the way. And yes, we all have
our umbrellas up. (L to R:
Rock, Thor, and DaveT)
It was very windy, and we got the occasional drizzle. Not at all comfortable, but I think we expected worse; we were prepared, psychologically and sartorially. The umbrellas were occasionally up, but that was iffy. The wind was strong enough that both Thor's and my cart blew over when the umbrella stand acted like a spinnaker mast.
On the 17th green, we faced
an absolute lake. And it was
even worse on #18. BTW, the
diagonal streaks are not
scratches. (It's a digital
picture.) They're raindrops.
The weather, both wind and drizzle, got worse on the back nine. By the fifteenth hole, the rain was really hard, and did not let up from there on. Fortunately, our first threesome was done by then; it was just our second foursome that got soaked. But boy, did we get soaked. Thor was not having a good day, with either the weather or his golf game. Nobody is used to golfing with Thor and seeing him in a rain jacket and bucket hat and still dripping wet.
Gary managed a tap-in birdie on the short but steeply uphill twelfth hole. And that was the highlight of the back nine. Well, I hit the green with my tee shot on #15; I've never done that before. It's only 165 yards, but features a small, well-trapped green and no good bail-out if you hit the full distance and miss the green. For the whole round, I managed to limit the damage to bogeys -- until the last hole, which I played like a drowned rat and got a double-bogey. And it wasn't even an honest double. I was on in four, looked at the condition of the green and said, "If I miss this putt, I'm just taking a 2-putt; this green is silly." It had a puddle across the middle that was already an inch deep. Thor bet me that I couldn't get the ball to the hole. I hit the putt as hard as I could, and came up more than six feet short. Rock and Gary also came up way short of the hole. Then Thor proceeded to "putt" with a hybrid; he was the only one to reach the hole.
The rest of the day saw no more golf, at least not from us. Late in the day, Chris Georg showed up with his friend Clark. They played 18, and Mark walked the course with them. As for the rest of us:
Sunday - CedarbrookI have never, ever played Cedarbrook when the course was even slightly dry. And I still haven't. It was soaked, as it always is. Yesterday's rain was added to the already wet Spring they have had, and the ground was very spongy.
The day was cold and very windy, not comfortable at all. By the turn, it had warmed up enough to take off the winter gloves and windbreaker, but it was still very windy. A long-sleeve golf shirt and light sweater were still called for. I wore shorts all day, because I knew the course would be wet and didn't want more mud on my cuffs.
We usually play the Gold course -- it is longer and more challenging and interesting. This time we played the Red course, in two threesomes. (Mr. JFB had decided to leave yesterday before dinner.) I played with Gary and Mark in the second group. We were caught by a single in a cart on the eighth hole. He decided to join us rather than play through. That slowed us down a little -- we had been right behind our first group -- but not much. We were only a little over a hole behind when we finished.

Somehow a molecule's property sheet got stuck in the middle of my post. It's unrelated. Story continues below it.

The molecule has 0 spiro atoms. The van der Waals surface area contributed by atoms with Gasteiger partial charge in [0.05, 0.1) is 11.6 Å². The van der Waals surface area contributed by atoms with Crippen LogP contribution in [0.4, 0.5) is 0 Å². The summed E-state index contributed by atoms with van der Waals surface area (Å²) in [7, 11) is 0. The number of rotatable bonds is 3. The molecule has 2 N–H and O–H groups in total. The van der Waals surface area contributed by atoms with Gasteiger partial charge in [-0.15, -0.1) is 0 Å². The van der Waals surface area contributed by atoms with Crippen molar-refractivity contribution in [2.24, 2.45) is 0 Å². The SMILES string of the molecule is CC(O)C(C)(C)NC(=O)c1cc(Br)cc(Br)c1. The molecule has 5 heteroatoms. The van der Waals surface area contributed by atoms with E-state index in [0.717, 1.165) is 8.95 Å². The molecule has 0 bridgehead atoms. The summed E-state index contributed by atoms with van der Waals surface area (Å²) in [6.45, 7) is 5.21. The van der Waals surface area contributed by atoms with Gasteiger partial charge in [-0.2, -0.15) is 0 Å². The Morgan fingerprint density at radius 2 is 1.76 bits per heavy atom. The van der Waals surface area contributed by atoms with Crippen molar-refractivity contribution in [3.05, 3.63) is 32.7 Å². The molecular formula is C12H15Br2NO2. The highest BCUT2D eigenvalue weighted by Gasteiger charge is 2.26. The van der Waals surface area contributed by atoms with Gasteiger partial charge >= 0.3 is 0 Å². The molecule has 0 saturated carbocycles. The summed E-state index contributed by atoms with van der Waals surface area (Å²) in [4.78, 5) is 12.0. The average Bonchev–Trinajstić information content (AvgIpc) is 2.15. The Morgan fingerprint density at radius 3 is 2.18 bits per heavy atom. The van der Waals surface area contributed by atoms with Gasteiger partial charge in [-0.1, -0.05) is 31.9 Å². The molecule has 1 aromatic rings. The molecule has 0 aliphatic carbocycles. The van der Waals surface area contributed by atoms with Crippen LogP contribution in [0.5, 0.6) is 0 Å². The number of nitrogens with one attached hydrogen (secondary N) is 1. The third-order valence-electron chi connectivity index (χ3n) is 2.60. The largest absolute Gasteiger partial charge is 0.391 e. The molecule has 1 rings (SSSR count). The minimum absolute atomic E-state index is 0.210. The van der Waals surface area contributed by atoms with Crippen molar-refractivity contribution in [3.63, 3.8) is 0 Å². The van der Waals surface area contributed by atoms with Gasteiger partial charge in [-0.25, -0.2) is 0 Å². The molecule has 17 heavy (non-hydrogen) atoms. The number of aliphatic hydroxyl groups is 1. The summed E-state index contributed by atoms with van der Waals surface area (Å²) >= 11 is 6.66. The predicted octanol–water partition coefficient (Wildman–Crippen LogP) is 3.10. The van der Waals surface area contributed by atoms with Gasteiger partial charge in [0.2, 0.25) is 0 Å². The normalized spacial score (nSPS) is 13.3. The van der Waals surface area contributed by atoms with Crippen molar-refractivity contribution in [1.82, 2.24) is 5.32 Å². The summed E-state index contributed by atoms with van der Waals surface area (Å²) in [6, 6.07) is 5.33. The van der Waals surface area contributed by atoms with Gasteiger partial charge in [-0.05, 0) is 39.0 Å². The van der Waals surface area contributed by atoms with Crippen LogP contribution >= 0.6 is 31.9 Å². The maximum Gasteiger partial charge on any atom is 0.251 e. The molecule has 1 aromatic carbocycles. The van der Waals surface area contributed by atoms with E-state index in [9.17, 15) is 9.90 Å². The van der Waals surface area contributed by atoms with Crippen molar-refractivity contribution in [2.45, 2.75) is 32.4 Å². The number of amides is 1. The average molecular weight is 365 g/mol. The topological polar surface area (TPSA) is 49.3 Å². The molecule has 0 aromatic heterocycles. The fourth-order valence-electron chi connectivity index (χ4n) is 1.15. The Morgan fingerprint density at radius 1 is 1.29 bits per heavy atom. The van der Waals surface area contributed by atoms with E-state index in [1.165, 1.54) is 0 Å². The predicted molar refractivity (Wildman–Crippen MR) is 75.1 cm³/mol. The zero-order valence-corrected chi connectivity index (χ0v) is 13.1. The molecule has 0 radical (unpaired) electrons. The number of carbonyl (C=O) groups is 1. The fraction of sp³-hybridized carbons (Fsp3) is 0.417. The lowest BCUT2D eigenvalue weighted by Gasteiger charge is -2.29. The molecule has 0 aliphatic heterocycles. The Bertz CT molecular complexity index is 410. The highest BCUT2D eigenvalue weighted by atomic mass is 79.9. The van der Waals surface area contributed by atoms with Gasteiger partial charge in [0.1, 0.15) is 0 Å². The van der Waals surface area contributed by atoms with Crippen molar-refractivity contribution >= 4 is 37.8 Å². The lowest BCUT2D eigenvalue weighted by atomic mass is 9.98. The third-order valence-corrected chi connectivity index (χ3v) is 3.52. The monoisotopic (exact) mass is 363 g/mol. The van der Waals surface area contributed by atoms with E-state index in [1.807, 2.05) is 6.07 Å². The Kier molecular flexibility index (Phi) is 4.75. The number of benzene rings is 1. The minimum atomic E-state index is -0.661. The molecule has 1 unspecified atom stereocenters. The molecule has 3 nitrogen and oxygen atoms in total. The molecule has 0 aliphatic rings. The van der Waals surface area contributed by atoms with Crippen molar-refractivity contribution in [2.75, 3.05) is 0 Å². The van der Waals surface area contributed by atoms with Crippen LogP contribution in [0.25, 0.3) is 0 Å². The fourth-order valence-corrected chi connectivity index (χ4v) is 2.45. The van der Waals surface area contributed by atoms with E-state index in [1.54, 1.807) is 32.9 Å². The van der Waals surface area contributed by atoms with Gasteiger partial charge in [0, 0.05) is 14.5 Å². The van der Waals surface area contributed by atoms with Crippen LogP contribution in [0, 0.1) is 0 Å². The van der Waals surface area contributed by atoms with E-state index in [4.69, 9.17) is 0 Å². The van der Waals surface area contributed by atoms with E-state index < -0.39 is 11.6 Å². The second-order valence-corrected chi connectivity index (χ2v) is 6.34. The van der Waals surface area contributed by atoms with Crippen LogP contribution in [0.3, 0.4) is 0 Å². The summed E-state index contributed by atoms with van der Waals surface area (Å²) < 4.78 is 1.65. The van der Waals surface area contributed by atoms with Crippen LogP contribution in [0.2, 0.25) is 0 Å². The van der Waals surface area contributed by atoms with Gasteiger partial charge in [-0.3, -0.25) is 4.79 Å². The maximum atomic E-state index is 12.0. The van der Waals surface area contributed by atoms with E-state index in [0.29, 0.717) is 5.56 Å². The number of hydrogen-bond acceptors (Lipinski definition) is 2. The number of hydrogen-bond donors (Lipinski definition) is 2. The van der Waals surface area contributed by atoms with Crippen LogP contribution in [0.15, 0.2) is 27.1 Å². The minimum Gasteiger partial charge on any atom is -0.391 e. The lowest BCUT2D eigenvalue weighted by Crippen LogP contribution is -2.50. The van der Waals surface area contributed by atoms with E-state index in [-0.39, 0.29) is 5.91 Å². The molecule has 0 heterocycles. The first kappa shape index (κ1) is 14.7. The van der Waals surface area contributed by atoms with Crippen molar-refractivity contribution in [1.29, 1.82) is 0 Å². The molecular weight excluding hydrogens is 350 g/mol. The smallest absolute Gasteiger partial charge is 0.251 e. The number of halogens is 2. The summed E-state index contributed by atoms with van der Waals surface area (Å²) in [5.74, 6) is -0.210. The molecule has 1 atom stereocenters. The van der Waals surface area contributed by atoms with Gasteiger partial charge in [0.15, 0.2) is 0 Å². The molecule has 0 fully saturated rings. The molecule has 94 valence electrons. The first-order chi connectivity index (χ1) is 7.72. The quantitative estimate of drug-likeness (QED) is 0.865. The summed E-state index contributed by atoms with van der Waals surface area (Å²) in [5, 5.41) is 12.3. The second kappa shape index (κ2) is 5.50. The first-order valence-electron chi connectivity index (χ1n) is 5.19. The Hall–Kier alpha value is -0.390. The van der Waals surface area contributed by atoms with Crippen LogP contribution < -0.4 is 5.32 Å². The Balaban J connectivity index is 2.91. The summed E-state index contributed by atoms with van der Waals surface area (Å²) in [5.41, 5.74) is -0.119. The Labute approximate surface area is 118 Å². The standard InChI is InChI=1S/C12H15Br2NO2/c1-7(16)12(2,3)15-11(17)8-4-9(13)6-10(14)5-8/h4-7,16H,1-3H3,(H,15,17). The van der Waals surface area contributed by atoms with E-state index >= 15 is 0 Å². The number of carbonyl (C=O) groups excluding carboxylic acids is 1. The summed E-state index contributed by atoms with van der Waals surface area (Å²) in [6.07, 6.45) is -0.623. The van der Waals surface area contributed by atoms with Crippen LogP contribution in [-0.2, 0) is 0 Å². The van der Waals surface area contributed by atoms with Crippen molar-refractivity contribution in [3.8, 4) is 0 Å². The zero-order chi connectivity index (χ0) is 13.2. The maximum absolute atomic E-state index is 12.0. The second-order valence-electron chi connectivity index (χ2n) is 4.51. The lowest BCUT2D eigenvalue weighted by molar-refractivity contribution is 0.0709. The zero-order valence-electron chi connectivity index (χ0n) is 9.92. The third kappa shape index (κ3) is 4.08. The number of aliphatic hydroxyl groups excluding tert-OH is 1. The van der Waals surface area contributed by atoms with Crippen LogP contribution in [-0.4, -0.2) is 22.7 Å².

We played pretty well for holes 2 through 5. Mark parred the long downhill (but upwind) par-5 second, by putting a 160-yard approach shot inside ten feet. Then he got two reads from Gary and me. Unlike Friday, he handled the reads -- and made the par putt. We all parred the next three holes, a par-3, a short par-4, and another par-3. In fact, Mark sneaked in a birdie. Then it all fell apart. There is a hidden pond in front of the green, but we knew it was there. Knowing didn't help. My layup was longer and lefter than I intended, and Gary's approach shot wasn't quite long enough. We both drowned balls. Mark, after a gorgeous drive, found several other ways to screw up the hole. I think the best score among us was a double-bogey -- and I guarantee that wasn't me. BTW, earlier, as we drove into the course, I had pointed out the pond to Fred and warned him it would not be visible from the fairway. Do you think it helped? Not!
Actually, my score on the front nine was very interesting, to say the least. It was perfect bogey -- nine over par -- pretty normal for me on a course I don't play often. But I did it with only two bogey holes. The rest were a triple, two doubles, and four pars. Bizarre! The back nine was more conventional: one over bogey, with two doubles and one par. I was especially pleased with the way I played the difficult last hole, a long uphill and upwind par-4. I had a good drive, breaking a string of ugly duck-hook drives for most of the back nine. But I was still a long way from home. My layup 3-hybrid found a fairway bunker I didn't even know was there over a hump in the fairway. My 70-yard PW out of the bunker was on line and high enough to hit the elevated green. It finished in the rough just behind the flag, a routine up-and-down for bogey. (Bogey doesn't sound impressive, but it would have gotten the skin in our foursome.)
Gary probably had the best round of our group, especially if you drop his adventures on the second hole. He had a birdie somewhere along the way, and just missed a host of birdie putts (including some he really should have made, as he would be the first to tell you).
Mark, thanks again for a great RSG Pitt!